34. oilinblood says:

    the problem here is that a contract only exists within the frame work of the current CBA – as to when you do the work and are paid NOT when it is signed. If you choose to sign a contract that goes beyond the known mechanisms and known terms and into a time frame that has no such agreement yet, then that is your risk and nothing is guaranteed.

    The players can not, in any way shape or form say that they dont know that –because they all choose representation.

    This is not a ROLLBACK, because what players have been signing for the last 7 years were not real dollar contracts. Ever since the CBA of 2005, players and owners knew that their contracts were essentially now statements OF SHARES the player is entitled to in regards to REVENUES. These were not free world contracts like they were prior to 2004. These, current contracts, were all agreements knowingly bound to a system that is tied completely to a capped revenue based system which the share split beyond 2012 was not determined and that expired at a known point of time (with the PA extending it -and the owners not bitching). The knowledge is there and always was, that a new system could and likely WOULD change the end value of their share. It was their risk to sign beyond a known expiration of Labour Agreement.

    The Players can play stupid but thats what agents and the PA are there for.

    ————

    Some points. I said this before; i never thought the contract changes of; ELC to 5 Years, UFA to 30, RFA rights removed or removal of arbitration; was ever a buffet situation where the NHL wanted ALL the options. What the league wanted was to artificially (the entire market is always artificial) get back the second contract. Before KLOWE even sent his offer sheet to VAnek, and before the ink was dry on the new CBA, i had already pointed out on the OMB that at least 1, if not 2 contract terms were now removed from the system, by dropping the UFA requirements. The focus I believe was correct -youth over 27 approaching their prime getting the prime dollars instead of over 30- however the contractual issues eventually became compressed to the point that teams now have to pay outrageous value- AND PLAYER SHARE- on players who havent even lasted more than 3 years in the league.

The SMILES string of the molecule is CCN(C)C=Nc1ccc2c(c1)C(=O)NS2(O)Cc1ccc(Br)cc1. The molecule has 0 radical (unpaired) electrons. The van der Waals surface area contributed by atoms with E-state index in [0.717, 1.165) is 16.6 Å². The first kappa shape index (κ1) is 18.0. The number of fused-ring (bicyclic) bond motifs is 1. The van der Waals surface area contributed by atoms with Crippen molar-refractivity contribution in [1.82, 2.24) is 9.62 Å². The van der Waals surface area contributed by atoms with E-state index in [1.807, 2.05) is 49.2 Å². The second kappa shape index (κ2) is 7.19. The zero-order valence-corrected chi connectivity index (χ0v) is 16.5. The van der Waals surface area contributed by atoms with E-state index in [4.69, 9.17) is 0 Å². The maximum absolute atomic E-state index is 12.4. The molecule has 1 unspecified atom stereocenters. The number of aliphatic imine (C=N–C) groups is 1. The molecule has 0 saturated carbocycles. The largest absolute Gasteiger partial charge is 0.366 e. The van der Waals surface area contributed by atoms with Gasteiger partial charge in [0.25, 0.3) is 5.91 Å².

The Owners change to this, on tuesday, was a 4th option combining the original 3. It proposed to have a 2year ELC (as long as it was signed before a season began–or else the partial year would not count as one of the two if signed in-sseason), 28/8yrs for UFA, no re-entry waivers, and a more narrowed change on RFA rights and arbitration. Esssentially the league – since the PA was not negotiating – created what it thought was a good 4th option. (the league basically negotiated with itself).

    look at the simple math and see that the NHL will not budge off of the 4th idea combo. 2years entry- 5 year max contract-28 years old or 8 years of service to UFA. In most cases teams will be able to make a decision on a UFA year contract after seeing 2 contracts played through.